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Zoledronic acid protects from local and systemic bone loss in tumor necrosis factor-mediated arthritis

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Increased osteoclast activity is a key factor for bone loss in rheumatoid arthritis (RA). This suggests that osteoclast-targeted therapies could effectively prevent skeletal damage in RA. Zoledronic acid (ZA) is one of the most potent agents to block osteoclast function. We therefore investigated whether ZA can inhibit inflammatory bone loss.

Human tumor necrosis factor transgenic (hTNFtg) mice, which develop severe destructive arthritis as well as osteoporosis, were treated with PBS, single or repeated doses of ZA, calcitonin or anti-tumor necrosis factor at the onset of arthritis.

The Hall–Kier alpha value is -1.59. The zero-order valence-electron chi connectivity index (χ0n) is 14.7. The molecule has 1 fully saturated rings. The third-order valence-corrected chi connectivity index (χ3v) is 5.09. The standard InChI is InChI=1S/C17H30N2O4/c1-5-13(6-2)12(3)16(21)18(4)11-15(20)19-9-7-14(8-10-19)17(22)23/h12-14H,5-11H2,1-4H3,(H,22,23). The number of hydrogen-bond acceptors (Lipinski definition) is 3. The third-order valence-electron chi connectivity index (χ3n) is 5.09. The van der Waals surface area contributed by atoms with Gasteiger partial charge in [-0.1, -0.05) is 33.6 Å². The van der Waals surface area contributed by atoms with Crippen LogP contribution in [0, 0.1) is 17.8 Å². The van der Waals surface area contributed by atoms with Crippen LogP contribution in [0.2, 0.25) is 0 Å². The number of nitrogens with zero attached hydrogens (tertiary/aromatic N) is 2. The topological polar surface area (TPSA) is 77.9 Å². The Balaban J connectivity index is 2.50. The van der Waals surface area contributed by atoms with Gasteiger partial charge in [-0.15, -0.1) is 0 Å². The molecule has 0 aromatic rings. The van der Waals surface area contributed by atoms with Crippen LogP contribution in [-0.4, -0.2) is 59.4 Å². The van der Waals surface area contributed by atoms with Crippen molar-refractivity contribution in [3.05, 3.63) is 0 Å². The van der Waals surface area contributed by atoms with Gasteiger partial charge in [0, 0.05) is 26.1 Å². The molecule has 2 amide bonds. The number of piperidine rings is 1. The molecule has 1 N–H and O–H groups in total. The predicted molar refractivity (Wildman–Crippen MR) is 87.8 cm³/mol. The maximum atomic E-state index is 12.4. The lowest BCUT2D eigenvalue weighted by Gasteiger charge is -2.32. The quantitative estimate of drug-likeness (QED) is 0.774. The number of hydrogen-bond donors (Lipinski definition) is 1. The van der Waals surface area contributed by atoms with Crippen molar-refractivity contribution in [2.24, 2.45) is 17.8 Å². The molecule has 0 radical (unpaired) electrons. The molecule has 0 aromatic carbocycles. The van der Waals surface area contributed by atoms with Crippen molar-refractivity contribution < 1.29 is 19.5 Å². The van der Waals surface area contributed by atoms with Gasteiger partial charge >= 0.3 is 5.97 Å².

Synovial inflammation was not affected by ZA. In contrast, bone erosion was retarded by single administration (-60%) and almost completely blocked by repeated administration (-95%) of ZA. Cartilage damage was partly inhibited (-40%), and synovial osteoclast counts were significantly reduced upon ZA treatment. Systemic bone mass dramatically increased in hTNFtg mice upon ZA administration, which was due to an increase of trabecular number and connectivity. In addition, bone resorption parameters were significantly lowered after ZA. Calcitonin had no effect on synovial inflammation, bone erosions, cartilage damage or systemic bone mass. Anti-tumor necrosis factor entirely blocked synovial inflammation, bone erosion, synovial osteoclast formation and cartilage damage, but had only minor effects on systemic bone mass.

ZA appears as an effective tool to protect bone from arthritic damage. In addition to antiinflammatory drug therapy, modern bisphosphonates are promising candidates to maintain joint integrity and to reverse systemic bone loss in arthritis.

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  • Calcitonin
  • Zoledronic Acid
  • Bone Erosion
  • Cartilage Damage
  • Synovial Inflammation